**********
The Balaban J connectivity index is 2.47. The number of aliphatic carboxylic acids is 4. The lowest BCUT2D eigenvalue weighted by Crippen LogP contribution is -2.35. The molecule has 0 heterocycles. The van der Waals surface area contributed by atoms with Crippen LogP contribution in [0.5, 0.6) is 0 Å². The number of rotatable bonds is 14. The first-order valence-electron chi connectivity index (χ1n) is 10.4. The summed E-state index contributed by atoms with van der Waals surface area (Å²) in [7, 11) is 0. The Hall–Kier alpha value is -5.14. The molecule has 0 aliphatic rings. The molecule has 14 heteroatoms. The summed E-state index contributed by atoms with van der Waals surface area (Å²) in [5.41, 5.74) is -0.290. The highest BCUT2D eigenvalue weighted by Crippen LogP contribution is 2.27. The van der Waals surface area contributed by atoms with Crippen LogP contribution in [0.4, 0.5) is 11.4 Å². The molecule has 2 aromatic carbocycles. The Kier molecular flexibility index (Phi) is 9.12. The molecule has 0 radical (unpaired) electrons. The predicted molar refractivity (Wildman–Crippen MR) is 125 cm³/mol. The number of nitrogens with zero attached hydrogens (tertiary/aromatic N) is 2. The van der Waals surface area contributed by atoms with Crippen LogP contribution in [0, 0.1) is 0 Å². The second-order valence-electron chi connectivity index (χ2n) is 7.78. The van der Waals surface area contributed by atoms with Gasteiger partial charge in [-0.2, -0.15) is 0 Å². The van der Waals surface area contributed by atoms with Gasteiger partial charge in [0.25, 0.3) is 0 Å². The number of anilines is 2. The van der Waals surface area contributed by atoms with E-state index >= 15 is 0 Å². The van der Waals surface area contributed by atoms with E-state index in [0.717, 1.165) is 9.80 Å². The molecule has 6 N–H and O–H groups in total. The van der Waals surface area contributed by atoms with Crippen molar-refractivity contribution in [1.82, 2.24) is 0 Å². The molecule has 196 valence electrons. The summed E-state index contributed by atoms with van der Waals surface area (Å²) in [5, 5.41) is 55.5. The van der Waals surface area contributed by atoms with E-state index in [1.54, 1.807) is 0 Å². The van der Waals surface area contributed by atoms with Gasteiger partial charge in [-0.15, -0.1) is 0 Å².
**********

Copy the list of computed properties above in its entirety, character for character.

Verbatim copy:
The Balaban J connectivity index is 2.47. The number of aliphatic carboxylic acids is 4. The lowest BCUT2D eigenvalue weighted by Crippen LogP contribution is -2.35. The molecule has 0 heterocycles. The van der Waals surface area contributed by atoms with Crippen LogP contribution in [0.5, 0.6) is 0 Å². The number of rotatable bonds is 14. The first-order valence-electron chi connectivity index (χ1n) is 10.4. The summed E-state index contributed by atoms with van der Waals surface area (Å²) in [7, 11) is 0. The Hall–Kier alpha value is -5.14. The molecule has 0 aliphatic rings. The molecule has 14 heteroatoms. The summed E-state index contributed by atoms with van der Waals surface area (Å²) in [5.41, 5.74) is -0.290. The highest BCUT2D eigenvalue weighted by Crippen LogP contribution is 2.27. The van der Waals surface area contributed by atoms with Crippen LogP contribution in [0.4, 0.5) is 11.4 Å². The molecule has 2 aromatic carbocycles. The Kier molecular flexibility index (Phi) is 9.12. The molecule has 0 radical (unpaired) electrons. The predicted molar refractivity (Wildman–Crippen MR) is 125 cm³/mol. The number of nitrogens with zero attached hydrogens (tertiary/aromatic N) is 2. The van der Waals surface area contributed by atoms with Crippen LogP contribution in [0, 0.1) is 0 Å². The second-order valence-electron chi connectivity index (χ2n) is 7.78. The van der Waals surface area contributed by atoms with Gasteiger partial charge in [-0.2, -0.15) is 0 Å². The van der Waals surface area contributed by atoms with Gasteiger partial charge in [0.25, 0.3) is 0 Å². The number of anilines is 2. The van der Waals surface area contributed by atoms with E-state index >= 15 is 0 Å². The van der Waals surface area contributed by atoms with E-state index in [0.717, 1.165) is 9.80 Å². The molecule has 6 N–H and O–H groups in total. The van der Waals surface area contributed by atoms with Crippen molar-refractivity contribution in [1.82, 2.24) is 0 Å². The molecule has 196 valence electrons. The summed E-state index contributed by atoms with van der Waals surface area (Å²) in [5, 5.41) is 55.5. The van der Waals surface area contributed by atoms with E-state index in [1.54, 1.807) is 0 Å². The van der Waals surface area contributed by atoms with Gasteiger partial charge in [-0.15, -0.1) is 0 Å².